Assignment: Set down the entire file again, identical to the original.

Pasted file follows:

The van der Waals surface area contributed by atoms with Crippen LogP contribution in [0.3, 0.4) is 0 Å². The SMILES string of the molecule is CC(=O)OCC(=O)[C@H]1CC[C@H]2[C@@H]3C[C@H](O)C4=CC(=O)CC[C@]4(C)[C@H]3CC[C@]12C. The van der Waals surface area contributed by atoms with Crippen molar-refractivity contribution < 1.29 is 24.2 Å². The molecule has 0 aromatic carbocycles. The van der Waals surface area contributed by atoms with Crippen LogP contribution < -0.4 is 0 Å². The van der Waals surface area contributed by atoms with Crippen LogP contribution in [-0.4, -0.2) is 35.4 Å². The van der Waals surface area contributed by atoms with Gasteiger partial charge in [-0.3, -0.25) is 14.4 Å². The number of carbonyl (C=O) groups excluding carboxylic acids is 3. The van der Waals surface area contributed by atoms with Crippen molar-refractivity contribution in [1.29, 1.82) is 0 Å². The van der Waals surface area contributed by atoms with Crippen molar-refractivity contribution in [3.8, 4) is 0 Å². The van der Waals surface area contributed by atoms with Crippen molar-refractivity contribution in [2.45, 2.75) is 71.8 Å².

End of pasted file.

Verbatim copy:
The van der Waals surface area contributed by atoms with Crippen LogP contribution in [0.3, 0.4) is 0 Å². The SMILES string of the molecule is CC(=O)OCC(=O)[C@H]1CC[C@H]2[C@@H]3C[C@H](O)C4=CC(=O)CC[C@]4(C)[C@H]3CC[C@]12C. The van der Waals surface area contributed by atoms with Crippen molar-refractivity contribution < 1.29 is 24.2 Å². The molecule has 0 aromatic carbocycles. The van der Waals surface area contributed by atoms with Crippen LogP contribution < -0.4 is 0 Å². The van der Waals surface area contributed by atoms with Crippen LogP contribution in [-0.4, -0.2) is 35.4 Å². The van der Waals surface area contributed by atoms with Gasteiger partial charge in [-0.3, -0.25) is 14.4 Å². The number of carbonyl (C=O) groups excluding carboxylic acids is 3. The van der Waals surface area contributed by atoms with Crippen molar-refractivity contribution in [1.29, 1.82) is 0 Å². The van der Waals surface area contributed by atoms with Crippen molar-refractivity contribution in [3.8, 4) is 0 Å². The van der Waals surface area contributed by atoms with Crippen molar-refractivity contribution in [2.45, 2.75) is 71.8 Å².